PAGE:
Robredo: Top gov’t execs must be visible, updated on ground situation during calamities
MANILA, Philippines — Top government officials should be visible and fully informed on what is actually happening on the ground when disasters strike as it boosts the morale of those affected by calamities, Vice President Leni Robredo said Thursday amid the onslaught of Typhoon Odette.
According to Robredo, visibility of the country’s leaders during tragedies gives the afflicted strength and assurance that they are not alone and would be getting some help.
Also, she noted, giving directives and partnering with the private sector would be much easier if government officials are on the ground to witness the true situation or abreast of the real condition in the troubled area.
“Nakakalakas kasi siya ng loob. Nakakalakas siya ng loob na una, ‘yung number one na mensahe na binibigay mo na hindi sila papabayaan. ‘Yung number 2 na ‘pag nandun ka, maraming pwedeng gawin,” Robredo told reporters on the sidelines of a vaccination event in Pasay City.
(It motivates the people, strengthens their resolve because you are giving out a message that you would not forsake them or leave them alone. Second, if you are there, you can do a lot of things.)
“Maraming pwedeng mangyari, pwede mong kausapin ‘yung mga agencies na kinakailanganan ng tulong na pumunta na. Tapos ‘yung private sector, ‘pag nakita niya na nandoon ka, tapos humingi ka sa kanila ng tulong, mas madali din silang tumulong kasi alam nila na alam mo ang situation on the ground,” she added.
(A lot can be done, you can talk to the agencies that are needed, and order them to be deployed. Then for the private sector, if they see that you are on the ground, it would be easier to ask for help because you would have first-hand knowledge of the situation on the ground.)
The Vice President said this is the reason why she has been keen about visiting areas hit by calamities especially before the COVID-19 pandemic — saying she cannot sit idly and just wait for reports to reach her table.
“Kaya hindi ako nakukuntento na hindi ako mismo ‘yung bumababa. Hindi ako nakukuntento na binibigyan lang ako ng report, kasi paminsan ‘yung report hindi niya naka-capture yung tunay na sitwasyon. So ako, lahat ng sakuna, almost all na sakuna pinuntahan ko,” Robredo explained.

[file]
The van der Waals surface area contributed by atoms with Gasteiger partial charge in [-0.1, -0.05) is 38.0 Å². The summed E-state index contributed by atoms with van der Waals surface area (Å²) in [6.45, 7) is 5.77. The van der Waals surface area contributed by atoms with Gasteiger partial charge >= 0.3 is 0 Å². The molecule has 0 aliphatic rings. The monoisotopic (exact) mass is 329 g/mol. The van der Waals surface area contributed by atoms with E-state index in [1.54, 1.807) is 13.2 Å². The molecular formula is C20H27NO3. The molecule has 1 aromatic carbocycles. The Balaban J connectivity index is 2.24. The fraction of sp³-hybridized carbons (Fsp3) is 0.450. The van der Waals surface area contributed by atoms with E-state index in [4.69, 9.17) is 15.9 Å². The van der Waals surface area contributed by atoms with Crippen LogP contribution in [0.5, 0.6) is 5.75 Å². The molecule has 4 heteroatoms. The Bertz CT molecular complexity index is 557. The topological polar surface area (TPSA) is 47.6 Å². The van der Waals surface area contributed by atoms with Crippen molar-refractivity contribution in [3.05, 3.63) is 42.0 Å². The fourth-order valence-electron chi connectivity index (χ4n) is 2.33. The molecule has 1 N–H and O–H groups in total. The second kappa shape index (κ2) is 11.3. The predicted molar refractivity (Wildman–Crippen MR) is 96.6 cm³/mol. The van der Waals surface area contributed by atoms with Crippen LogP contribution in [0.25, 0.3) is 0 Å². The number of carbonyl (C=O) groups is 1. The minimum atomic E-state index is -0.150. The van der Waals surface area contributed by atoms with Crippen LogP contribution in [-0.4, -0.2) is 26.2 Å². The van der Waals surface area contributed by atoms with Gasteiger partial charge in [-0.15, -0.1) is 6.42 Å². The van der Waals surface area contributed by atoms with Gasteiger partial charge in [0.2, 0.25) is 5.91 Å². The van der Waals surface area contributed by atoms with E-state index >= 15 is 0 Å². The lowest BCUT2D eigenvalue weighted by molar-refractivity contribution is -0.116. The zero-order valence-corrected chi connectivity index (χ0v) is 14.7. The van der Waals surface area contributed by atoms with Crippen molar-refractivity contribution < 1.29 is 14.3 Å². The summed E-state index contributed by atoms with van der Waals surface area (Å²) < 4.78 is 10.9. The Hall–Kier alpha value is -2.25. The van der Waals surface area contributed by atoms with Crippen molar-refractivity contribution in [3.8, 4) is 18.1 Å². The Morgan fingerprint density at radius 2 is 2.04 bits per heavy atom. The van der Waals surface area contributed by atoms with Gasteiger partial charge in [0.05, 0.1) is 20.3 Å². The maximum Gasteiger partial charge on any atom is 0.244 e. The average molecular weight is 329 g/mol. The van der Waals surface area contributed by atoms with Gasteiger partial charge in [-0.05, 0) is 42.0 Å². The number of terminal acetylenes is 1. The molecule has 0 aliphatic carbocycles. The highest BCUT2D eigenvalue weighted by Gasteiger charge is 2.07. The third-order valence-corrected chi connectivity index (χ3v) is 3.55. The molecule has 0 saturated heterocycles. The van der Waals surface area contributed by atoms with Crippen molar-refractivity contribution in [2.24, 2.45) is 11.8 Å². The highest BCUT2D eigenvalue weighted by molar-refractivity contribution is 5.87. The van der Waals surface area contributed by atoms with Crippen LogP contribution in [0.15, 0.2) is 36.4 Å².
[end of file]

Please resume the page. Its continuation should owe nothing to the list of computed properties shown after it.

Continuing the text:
(That’s why I am not content if I do not visit the areas myself. I cannot be content with just receiving reports, because sometimes, reports do not capture the true situation. So for me, in all calamities, I try to visit each area.)
“Na-limit lang talaga ako during the pandemic. Kasi during the pandemic kung naalala niyo, marami ‘yung mga lindol, ‘yun ‘yung mga hindi ko napuntahan. Pero before the pandemic, halos lahat na bagyo, halos lahat na lindol, halos lahat na volcanic eruption, ako mismo ‘yung nandun,” she added.
(I was just really limited by the COVID-19 pandemic. Because if you remember, during the pandemic, a lot of calamities have also occurred, but I was not able to visit all of them. But before the pandemic, almost all of the areas that were hit by storms, earthquakes, volcanic eruptions, I was there myself.)
Earlier, Robredo said she had already talked to the governors of Surigao del Norte and Dinagat Islands – areas on the path of Typhoon Odette, which United States weather bureaus are classifying as a super typhoon.
She said that food remains the pressing need in evacuation centers there especially as residents were compelled to leave their homes.
Typhoon Odette, which international name is Rai, made landfall in the popular tourist destination of Siargao Island, Surigao del Norte, at 1:30 p.m. Thursday, according to the Philippine Atmospheric, Geophysical, and Astronomical Services Administration.